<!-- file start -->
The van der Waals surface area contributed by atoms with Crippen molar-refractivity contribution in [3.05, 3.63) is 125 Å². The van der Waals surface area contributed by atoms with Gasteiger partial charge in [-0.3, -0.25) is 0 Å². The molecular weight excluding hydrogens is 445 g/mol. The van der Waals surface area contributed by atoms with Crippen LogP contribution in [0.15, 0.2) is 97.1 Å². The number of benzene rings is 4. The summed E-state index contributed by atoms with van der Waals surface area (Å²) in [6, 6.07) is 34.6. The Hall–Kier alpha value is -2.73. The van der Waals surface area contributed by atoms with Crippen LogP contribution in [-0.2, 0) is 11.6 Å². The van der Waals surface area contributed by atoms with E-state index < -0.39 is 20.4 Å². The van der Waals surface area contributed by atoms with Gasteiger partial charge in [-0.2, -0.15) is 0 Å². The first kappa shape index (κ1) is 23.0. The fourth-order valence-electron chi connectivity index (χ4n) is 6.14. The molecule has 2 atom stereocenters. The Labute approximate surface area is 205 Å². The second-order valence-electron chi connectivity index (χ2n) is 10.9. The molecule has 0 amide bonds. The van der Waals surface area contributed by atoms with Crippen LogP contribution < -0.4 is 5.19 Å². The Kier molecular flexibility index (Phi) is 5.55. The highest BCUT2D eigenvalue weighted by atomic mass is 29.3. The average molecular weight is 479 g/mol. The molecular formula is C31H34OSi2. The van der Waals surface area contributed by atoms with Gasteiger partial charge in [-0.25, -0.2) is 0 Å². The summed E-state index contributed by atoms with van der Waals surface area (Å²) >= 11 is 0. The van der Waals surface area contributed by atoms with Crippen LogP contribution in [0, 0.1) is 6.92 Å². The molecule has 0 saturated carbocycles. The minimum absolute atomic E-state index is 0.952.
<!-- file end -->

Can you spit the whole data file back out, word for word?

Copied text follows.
The van der Waals surface area contributed by atoms with Crippen molar-refractivity contribution in [3.05, 3.63) is 125 Å². The van der Waals surface area contributed by atoms with Gasteiger partial charge in [-0.3, -0.25) is 0 Å². The molecular weight excluding hydrogens is 445 g/mol. The van der Waals surface area contributed by atoms with Crippen LogP contribution in [0.15, 0.2) is 97.1 Å². The number of benzene rings is 4. The summed E-state index contributed by atoms with van der Waals surface area (Å²) in [6, 6.07) is 34.6. The Hall–Kier alpha value is -2.73. The van der Waals surface area contributed by atoms with Crippen LogP contribution in [-0.2, 0) is 11.6 Å². The van der Waals surface area contributed by atoms with E-state index < -0.39 is 20.4 Å². The van der Waals surface area contributed by atoms with Gasteiger partial charge in [-0.2, -0.15) is 0 Å². The first kappa shape index (κ1) is 23.0. The fourth-order valence-electron chi connectivity index (χ4n) is 6.14. The molecule has 2 atom stereocenters. The Labute approximate surface area is 205 Å². The second-order valence-electron chi connectivity index (χ2n) is 10.9. The molecule has 0 amide bonds. The van der Waals surface area contributed by atoms with Crippen LogP contribution < -0.4 is 5.19 Å². The Kier molecular flexibility index (Phi) is 5.55. The highest BCUT2D eigenvalue weighted by atomic mass is 29.3. The average molecular weight is 479 g/mol. The molecular formula is C31H34OSi2. The van der Waals surface area contributed by atoms with Gasteiger partial charge in [-0.25, -0.2) is 0 Å². The summed E-state index contributed by atoms with van der Waals surface area (Å²) >= 11 is 0. The van der Waals surface area contributed by atoms with Crippen LogP contribution in [0, 0.1) is 6.92 Å². The molecule has 0 saturated carbocycles. The minimum absolute atomic E-state index is 0.952.